Sacha Baron Cohen strikes again

The ‘Borat’ lawsuits went nowhere. Expect fresh humiliations with the upcoming ‘Brüno.’

Sacha Baron Cohen strikes againHow many different ways are there to annoy people with a silly accent? That’s a question that will soon be answered by Sacha Baron Cohen and Larry Charles, the star and director who gave us Borat and now return with Brüno, the story of a gay, Euro-trashy Austrian fashion expert. Brüno is a character Cohen developed along with Borat on Da Ali G Show; the movie, to be released on July 10, will follow the same format as Borat, a series of loosely connected segments in which Cohen embarrasses real people with his idiotic questions and behaviour. Cohen has found out the hard way that this is the only way he can make a successful movie; in 2002, when he transferred his most popular character to a scripted film, Ali G Indahouse, the result was a financial flop. There’s only one thing his fans want to see him doing: making real people squirm.

Cohen will do anything to get to those uncomfortable moments, like the scenes in Brüno where (in a parody of Madonna and Angelina’s baby-collecting) he adopts an African baby and, in front of shocked onlookers, names him “O.J.” If he risks a lawsuit, that’s just part of what he does. One of the big stories about Borat was that Cohen and the producers were sued all over the U.S. by people who didn’t realize that the movie would portray them negatively. Some plaintiffs claimed they had been defamed; others argued that Cohen had invaded their privacy by putting them on film. The most-publicized challenge came from three frat boys in South Carolina who were paid $200 apiece to appear in the movie and say a few words—which turned out to include comments like “it would be a better country if we had slaves.” One of them told ABC News that the producers “told us a lie” by suggesting that Borat was a real person and that this was a documentary for his native country of Kazakhstan. By the time they knew it wasn’t true, the film was in theatres and everyone was laughing at them.

Though Cohen made these people angry, he doesn’t seem to have much to fear from them in court: almost every one of the Borat suits has been tossed out. Some of the people who appeared in the film signed release forms (that promised, accurately if evasively, that it was a “documentary-style” movie). Other people, like the guy who ran away from Borat screaming “Go away! What are you doing!” didn’t give permission, but judges ruled that Cohen’s fiction is protected by the same laws that apply to news programs and real documentaries. Cohen went into Brüno knowing that as long as he’s embarrassing these people to make a satirical point, he’s in the clear.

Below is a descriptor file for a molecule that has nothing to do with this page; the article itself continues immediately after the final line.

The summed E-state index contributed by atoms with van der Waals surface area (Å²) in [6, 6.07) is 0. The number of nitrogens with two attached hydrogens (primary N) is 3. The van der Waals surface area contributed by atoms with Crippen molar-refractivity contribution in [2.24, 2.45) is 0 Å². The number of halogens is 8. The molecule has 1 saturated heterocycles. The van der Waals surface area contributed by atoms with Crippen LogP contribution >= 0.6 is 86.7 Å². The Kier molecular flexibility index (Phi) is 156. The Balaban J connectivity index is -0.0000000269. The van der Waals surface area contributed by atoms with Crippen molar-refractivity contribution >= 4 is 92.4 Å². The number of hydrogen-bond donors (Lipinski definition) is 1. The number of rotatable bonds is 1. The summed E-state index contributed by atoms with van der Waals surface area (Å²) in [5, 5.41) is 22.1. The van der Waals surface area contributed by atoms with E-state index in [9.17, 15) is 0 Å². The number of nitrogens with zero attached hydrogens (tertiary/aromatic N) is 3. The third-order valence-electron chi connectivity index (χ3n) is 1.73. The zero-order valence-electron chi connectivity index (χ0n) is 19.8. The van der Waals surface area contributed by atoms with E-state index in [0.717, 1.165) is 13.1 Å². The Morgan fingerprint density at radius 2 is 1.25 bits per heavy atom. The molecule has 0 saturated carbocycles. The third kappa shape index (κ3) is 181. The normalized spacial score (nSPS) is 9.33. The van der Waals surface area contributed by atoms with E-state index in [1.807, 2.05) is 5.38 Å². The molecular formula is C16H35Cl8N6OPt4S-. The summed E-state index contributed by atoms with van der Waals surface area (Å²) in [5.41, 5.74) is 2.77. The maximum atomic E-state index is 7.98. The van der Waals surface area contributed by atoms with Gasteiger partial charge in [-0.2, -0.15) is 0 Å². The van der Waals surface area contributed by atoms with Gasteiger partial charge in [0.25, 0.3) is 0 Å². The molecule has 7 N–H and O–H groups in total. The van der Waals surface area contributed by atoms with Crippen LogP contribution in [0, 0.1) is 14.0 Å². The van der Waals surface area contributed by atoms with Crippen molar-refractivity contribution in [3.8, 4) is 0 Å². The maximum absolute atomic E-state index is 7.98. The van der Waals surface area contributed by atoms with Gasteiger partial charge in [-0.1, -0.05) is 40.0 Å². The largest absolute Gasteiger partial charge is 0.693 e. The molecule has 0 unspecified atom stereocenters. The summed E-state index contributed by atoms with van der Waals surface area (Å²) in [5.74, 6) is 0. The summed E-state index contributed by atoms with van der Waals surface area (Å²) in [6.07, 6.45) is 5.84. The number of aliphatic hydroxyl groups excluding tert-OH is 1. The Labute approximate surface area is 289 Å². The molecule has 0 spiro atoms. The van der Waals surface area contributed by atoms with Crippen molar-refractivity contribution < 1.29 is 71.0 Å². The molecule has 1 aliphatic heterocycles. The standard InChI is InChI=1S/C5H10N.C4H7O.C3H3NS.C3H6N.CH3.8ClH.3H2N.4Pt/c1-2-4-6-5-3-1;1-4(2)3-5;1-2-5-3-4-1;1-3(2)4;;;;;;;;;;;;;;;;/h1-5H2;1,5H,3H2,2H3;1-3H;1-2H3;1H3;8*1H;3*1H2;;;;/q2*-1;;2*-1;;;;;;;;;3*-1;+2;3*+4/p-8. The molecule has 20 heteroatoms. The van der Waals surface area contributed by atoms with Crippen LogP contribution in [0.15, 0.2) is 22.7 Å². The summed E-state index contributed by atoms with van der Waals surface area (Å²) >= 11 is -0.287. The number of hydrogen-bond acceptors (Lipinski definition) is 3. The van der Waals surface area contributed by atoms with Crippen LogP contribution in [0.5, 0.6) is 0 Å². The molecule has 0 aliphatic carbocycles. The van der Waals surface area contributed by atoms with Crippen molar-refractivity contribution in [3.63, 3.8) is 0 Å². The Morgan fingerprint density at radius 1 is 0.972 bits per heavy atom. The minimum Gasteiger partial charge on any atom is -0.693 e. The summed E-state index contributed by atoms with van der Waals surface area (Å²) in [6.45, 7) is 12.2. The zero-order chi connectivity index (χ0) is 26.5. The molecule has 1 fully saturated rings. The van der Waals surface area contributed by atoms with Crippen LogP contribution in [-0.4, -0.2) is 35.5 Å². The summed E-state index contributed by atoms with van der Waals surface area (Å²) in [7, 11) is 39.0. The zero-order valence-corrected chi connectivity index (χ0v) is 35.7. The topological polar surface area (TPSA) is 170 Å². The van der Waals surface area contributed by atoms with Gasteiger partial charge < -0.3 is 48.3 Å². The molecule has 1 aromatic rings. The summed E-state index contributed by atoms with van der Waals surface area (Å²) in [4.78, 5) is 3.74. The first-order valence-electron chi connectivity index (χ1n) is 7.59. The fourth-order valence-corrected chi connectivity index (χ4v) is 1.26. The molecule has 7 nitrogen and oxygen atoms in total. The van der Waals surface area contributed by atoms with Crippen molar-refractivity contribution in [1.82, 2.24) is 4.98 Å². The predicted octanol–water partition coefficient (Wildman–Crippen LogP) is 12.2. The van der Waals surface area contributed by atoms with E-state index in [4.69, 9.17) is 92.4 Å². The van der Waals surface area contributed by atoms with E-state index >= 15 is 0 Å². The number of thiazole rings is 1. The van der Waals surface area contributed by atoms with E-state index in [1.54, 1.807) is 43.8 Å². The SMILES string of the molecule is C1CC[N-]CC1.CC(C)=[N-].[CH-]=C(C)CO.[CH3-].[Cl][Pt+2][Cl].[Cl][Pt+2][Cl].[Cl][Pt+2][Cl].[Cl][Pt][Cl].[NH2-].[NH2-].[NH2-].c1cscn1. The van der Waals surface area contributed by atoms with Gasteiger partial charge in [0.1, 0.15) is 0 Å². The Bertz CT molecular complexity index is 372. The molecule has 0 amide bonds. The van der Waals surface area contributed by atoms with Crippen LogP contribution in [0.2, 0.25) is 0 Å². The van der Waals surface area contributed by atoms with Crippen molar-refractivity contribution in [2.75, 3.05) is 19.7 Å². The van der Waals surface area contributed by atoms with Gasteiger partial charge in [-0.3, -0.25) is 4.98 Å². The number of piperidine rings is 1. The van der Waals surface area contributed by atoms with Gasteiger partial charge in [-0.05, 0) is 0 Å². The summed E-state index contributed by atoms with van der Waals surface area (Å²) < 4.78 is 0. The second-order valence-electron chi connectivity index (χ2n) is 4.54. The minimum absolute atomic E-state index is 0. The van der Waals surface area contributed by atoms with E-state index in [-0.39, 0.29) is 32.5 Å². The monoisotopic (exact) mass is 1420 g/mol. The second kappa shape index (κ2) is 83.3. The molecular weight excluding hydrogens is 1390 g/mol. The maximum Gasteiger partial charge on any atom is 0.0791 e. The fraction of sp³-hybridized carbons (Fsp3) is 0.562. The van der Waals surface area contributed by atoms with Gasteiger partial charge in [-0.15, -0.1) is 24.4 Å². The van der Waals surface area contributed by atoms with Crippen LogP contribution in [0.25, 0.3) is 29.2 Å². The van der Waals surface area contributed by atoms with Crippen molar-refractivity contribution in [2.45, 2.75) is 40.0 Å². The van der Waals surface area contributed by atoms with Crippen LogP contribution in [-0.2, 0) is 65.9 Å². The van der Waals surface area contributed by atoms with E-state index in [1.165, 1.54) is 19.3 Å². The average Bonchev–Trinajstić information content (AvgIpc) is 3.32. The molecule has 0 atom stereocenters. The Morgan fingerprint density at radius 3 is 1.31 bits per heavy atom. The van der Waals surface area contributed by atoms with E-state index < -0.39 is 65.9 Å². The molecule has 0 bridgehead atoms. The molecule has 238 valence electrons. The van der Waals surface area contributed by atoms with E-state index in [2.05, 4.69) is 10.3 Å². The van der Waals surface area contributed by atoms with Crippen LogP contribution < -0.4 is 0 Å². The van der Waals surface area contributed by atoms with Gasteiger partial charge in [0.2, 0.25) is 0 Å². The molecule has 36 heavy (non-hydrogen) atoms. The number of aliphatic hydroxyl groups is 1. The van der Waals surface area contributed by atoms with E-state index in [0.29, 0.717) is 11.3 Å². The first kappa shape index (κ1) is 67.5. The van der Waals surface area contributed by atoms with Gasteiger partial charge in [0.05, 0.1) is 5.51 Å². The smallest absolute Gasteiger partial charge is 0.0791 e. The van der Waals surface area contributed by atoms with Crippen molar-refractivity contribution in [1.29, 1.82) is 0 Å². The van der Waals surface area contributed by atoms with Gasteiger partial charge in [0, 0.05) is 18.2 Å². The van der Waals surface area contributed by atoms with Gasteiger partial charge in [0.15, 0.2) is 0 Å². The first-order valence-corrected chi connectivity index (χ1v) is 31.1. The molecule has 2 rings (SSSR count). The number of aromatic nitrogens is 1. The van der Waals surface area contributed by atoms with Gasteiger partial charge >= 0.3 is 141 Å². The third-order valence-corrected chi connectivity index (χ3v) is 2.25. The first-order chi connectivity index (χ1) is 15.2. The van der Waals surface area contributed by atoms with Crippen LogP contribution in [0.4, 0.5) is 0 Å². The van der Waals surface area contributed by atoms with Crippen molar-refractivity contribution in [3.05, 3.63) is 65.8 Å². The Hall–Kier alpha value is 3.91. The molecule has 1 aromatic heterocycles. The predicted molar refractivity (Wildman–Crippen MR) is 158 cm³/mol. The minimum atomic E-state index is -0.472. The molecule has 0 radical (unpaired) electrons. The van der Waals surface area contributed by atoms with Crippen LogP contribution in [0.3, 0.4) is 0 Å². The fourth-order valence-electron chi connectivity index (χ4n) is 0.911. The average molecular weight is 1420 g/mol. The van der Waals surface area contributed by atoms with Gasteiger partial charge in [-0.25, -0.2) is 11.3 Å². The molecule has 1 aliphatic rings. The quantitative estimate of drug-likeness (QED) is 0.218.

But what satirical point is he making? Charles may think the real subject is American narrow-mindedness; in between Borat and Brüno, he directed Bill Maher’s Religulous, a real documentary that used Borat-like techniques to demonstrate the silliness of religious belief. Charles told that both Borat and Maher are “enquiring amongst people about their belief systems, about their values, and hopefully painting a portrait of a society in the process.” Brüno will follow this pattern by posing racially or sexually loaded questions to people Charles wants to target; one scene from the trailer has Brüno embarrassing a bunch of rednecks by questioning their masculinity.

Which almost confirms what the lawsuits said: Cohen wants to humiliate people. A new documentary, Carmen Meets Borat, makes that clear by telling the story of a Romanian village that was tricked into portraying Borat’s prostitute-filled hometown (and launched another fruitless lawsuit). From that point of view, Cohen is just hitting easy targets. But unlike Religulous or Michael Moore’s movies, where the interviewer is portrayed as a smug hero, Cohen’s mockumentaries have something for both sides: if you don’t want to laugh at poor people, you can laugh at the idiotic, bigoted foreigners Cohen plays.

In any event, Cohen has bigger things to worry about than the broader point of his movies; he has to think about what to cut. The Motion Picture Association of America ratings board gave an NC-17 rating to the first cut of Brüno; Cohen and Charles will have to delete some of the explicit footage to get the R rating big theatre chains demand. Hopefully that won’t affect the segment with former presidential candidate Ron Paul, who said that he “was expecting an interview on Austrian economics,” but left the room when Brüno “started pulling his pants down.” That’s just what Cohen’s fans want: angry reactions from people who aren’t in on the joke.

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